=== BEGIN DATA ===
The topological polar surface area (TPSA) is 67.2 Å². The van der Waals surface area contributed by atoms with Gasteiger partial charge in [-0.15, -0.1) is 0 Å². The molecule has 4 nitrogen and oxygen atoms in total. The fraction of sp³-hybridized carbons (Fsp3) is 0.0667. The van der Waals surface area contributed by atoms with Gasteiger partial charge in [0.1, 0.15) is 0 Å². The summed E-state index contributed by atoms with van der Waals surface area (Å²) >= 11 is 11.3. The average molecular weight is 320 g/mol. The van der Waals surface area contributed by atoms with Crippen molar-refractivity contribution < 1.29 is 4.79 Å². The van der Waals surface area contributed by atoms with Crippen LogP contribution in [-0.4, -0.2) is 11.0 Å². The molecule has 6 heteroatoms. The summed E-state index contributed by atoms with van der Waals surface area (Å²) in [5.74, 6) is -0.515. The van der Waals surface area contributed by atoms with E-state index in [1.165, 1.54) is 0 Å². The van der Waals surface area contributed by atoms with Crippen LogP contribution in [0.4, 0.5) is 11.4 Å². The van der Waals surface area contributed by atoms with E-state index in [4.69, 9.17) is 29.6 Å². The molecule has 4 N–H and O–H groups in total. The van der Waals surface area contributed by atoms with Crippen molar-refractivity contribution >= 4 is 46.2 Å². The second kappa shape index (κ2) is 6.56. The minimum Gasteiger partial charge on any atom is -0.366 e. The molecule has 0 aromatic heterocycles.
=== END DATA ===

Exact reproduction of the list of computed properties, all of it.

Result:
The topological polar surface area (TPSA) is 67.2 Å². The van der Waals surface area contributed by atoms with Gasteiger partial charge in [-0.15, -0.1) is 0 Å². The molecule has 4 nitrogen and oxygen atoms in total. The fraction of sp³-hybridized carbons (Fsp3) is 0.0667. The van der Waals surface area contributed by atoms with Gasteiger partial charge in [0.1, 0.15) is 0 Å². The summed E-state index contributed by atoms with van der Waals surface area (Å²) >= 11 is 11.3. The average molecular weight is 320 g/mol. The van der Waals surface area contributed by atoms with Crippen molar-refractivity contribution < 1.29 is 4.79 Å². The van der Waals surface area contributed by atoms with Crippen LogP contribution in [-0.4, -0.2) is 11.0 Å². The molecule has 6 heteroatoms. The summed E-state index contributed by atoms with van der Waals surface area (Å²) in [5.74, 6) is -0.515. The van der Waals surface area contributed by atoms with E-state index in [1.165, 1.54) is 0 Å². The van der Waals surface area contributed by atoms with Crippen LogP contribution in [0.4, 0.5) is 11.4 Å². The van der Waals surface area contributed by atoms with E-state index in [4.69, 9.17) is 29.6 Å². The molecule has 4 N–H and O–H groups in total. The van der Waals surface area contributed by atoms with Crippen molar-refractivity contribution >= 4 is 46.2 Å². The second kappa shape index (κ2) is 6.56. The minimum Gasteiger partial charge on any atom is -0.366 e. The molecule has 0 aromatic heterocycles.